Last month's Cats became one of the talked about movies of 2019, but not for any reason that the filmmakers probably intended. The words "nightmare fuel" were used regularly when talking about the film. The CGI of the cats that weren't actually cats was buried so deep in the uncanny valley that it was impossible to see anything else. Being a big budget musical based on a hit Broadway show, and directed by a man who had previously brought Oscar success to just such a property, it seems clear that awards season success was part of the Cats plan, but that idea faded away quite quickly.
But all is not lost for Cats, as the movie has actually succeeded in winning an award. It's not from the Academy of Motion Picture Arts & Sciences, or even the Hollywood Foreign Press. Instead, Cats has been given an award by People for the Ethical Treatment of Animals.
The PETA Oscars have been given out by the animal rights group and among the normal awards like Best Picture, which went to The Lion King, and Best Actor, which went to Joaquin Phoenix, an outspoken proponent of animal welfare, an award has been given for Best Movie Starring Cats Without Using Any Cats. And that award has gone to, unsurprisingly, Cats. Clearly PETA was looking to recognize multiple films, because if The Lion King is PETA's Best Picture, surely that also makes it the best movie with cats that aren't actually cats.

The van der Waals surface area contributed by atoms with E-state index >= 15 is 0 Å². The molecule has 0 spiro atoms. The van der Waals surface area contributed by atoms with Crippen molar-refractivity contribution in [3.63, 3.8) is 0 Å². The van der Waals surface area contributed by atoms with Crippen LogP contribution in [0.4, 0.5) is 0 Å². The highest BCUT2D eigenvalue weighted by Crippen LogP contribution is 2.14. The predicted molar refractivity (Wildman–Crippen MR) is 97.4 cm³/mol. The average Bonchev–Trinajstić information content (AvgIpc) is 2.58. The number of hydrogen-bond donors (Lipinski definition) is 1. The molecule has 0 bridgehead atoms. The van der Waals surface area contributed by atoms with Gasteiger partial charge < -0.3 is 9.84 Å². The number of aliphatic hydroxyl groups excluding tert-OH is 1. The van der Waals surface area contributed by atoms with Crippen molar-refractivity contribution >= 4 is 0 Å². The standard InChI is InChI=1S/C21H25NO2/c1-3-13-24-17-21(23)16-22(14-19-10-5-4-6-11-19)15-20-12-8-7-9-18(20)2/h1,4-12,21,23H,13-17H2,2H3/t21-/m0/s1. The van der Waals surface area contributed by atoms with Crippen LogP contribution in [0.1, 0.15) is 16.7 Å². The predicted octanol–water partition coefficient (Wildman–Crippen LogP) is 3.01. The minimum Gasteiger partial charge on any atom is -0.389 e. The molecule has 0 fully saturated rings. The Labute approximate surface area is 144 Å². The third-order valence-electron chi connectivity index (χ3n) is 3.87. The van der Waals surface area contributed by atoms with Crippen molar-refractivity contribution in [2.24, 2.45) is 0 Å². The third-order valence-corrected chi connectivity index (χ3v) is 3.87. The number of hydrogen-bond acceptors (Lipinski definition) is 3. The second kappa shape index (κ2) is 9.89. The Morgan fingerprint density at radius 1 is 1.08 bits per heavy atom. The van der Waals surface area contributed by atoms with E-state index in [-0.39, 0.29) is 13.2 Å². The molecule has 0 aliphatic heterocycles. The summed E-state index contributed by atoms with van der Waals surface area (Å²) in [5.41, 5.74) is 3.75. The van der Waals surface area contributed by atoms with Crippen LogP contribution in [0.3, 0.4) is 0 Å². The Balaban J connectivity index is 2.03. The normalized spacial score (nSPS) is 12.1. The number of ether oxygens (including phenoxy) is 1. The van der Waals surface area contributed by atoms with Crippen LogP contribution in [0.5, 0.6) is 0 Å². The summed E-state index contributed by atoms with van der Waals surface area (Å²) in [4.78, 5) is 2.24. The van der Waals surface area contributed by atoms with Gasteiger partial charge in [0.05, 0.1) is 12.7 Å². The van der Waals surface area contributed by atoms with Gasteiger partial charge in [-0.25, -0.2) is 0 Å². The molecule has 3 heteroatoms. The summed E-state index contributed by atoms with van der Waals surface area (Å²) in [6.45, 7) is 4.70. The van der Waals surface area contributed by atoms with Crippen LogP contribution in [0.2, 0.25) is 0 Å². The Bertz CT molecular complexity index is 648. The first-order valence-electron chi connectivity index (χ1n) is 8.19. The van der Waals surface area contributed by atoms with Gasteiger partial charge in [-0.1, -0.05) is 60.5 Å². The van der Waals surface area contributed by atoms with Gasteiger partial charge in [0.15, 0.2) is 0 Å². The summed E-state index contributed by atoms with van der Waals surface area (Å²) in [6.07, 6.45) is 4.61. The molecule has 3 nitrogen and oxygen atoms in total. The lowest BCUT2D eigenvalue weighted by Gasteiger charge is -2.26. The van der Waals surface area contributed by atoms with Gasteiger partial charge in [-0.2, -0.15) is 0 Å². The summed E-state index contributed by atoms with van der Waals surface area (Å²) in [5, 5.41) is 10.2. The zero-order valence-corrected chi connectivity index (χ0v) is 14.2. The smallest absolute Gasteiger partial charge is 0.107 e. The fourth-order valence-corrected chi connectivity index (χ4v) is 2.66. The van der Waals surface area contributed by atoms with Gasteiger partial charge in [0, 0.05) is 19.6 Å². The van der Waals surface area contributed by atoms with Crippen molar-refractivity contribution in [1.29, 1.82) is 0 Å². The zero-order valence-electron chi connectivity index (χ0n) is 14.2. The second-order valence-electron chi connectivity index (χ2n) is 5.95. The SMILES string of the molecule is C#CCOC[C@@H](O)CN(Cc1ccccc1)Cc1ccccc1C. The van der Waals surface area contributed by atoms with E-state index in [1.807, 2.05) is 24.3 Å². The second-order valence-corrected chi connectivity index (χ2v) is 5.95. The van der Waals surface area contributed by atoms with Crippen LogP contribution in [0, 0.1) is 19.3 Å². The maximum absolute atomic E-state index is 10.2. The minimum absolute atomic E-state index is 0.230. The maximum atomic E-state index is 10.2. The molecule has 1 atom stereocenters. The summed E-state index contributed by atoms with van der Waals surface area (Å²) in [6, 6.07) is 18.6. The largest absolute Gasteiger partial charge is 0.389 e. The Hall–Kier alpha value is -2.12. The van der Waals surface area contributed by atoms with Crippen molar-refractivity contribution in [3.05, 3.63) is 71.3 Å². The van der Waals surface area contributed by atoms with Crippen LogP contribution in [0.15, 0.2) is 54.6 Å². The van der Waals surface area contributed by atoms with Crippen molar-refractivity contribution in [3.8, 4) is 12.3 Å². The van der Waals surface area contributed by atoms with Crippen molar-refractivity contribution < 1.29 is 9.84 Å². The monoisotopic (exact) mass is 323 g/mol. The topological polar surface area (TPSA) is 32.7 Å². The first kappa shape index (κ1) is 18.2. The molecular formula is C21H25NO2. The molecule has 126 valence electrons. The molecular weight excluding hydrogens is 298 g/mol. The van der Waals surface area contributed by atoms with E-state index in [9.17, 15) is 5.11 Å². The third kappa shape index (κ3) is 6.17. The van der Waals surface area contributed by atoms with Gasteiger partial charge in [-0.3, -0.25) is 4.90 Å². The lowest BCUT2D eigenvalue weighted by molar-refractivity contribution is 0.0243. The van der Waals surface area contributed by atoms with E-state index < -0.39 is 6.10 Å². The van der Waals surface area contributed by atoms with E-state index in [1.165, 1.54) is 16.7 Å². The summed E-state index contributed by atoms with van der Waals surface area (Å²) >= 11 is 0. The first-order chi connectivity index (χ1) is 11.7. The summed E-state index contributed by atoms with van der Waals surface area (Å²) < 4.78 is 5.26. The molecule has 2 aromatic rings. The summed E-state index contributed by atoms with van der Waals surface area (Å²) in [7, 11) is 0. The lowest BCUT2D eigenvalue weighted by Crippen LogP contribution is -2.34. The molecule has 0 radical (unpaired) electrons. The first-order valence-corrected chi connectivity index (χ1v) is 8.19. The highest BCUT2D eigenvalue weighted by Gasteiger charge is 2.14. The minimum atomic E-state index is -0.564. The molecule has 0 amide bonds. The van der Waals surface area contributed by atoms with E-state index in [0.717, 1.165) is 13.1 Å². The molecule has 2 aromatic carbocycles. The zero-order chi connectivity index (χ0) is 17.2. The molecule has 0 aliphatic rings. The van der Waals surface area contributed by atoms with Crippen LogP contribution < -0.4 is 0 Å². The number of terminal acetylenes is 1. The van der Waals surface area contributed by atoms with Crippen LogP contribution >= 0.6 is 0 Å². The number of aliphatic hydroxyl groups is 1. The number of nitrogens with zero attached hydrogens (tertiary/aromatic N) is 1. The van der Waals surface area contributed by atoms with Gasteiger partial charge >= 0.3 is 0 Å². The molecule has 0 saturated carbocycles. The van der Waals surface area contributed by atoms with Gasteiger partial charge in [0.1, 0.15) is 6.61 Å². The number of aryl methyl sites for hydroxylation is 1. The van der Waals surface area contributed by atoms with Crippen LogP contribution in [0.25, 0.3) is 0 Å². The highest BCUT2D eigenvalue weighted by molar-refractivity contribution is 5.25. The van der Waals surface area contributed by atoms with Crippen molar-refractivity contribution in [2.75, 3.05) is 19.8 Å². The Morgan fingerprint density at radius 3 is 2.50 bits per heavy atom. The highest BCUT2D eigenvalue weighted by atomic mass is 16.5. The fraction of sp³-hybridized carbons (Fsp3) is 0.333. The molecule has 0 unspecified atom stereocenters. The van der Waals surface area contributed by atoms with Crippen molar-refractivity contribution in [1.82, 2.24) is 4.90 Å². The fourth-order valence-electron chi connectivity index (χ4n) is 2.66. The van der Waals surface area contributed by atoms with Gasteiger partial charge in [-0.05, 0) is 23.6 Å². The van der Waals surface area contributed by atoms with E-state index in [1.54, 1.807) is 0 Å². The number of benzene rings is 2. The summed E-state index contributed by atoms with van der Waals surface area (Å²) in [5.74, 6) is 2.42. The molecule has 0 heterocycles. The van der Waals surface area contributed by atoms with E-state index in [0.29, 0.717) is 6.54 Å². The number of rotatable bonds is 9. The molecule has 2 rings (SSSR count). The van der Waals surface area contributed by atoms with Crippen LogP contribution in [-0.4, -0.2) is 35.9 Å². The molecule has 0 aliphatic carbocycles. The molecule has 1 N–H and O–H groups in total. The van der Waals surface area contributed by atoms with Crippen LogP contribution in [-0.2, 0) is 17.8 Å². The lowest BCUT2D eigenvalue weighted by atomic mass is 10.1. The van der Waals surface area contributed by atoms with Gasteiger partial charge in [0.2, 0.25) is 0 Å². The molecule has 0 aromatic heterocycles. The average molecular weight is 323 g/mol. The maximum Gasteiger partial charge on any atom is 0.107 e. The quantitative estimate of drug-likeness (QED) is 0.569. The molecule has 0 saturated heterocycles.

The award, of course, has less to do with the quality of the film, and more to do with the fact that the movie, by not using any actual felines, therefore did not use any animals in a way that PETA would have found objectionable.
Cats hasn't been entirely without awards season recognition, but that recognition has probably been much more limited than was anticipated before the movie came out. Cats was nominated for a Golden Globe for Best Original Song, for the one new song added to the film version of the musical, "Beautiful Ghosts" by Andrew Lloyd Weber and Taylor Swift. It was also nominated for an award for its sound editing by Motion Picture Editors, USA.
However, it seems that following the mass criticism from both audiences and critics, Universal Pictures saw the writing on the wall and actually removed the film from the studio's "For Your Consideration" page, where the film was available to stream for those given access as part of potential award nominations. This meant that Cats almost certainly would not be nominated for awards like the Oscars, even in non-uncanny valley related fields like Best Original Song. When the Academy Award nominees were announced earlier this moth, exactly that came to pass.
Cats seems to have more potential future as a midnight movie than anything else. The film is certainly memorable, just not in any way that anybody likely intended.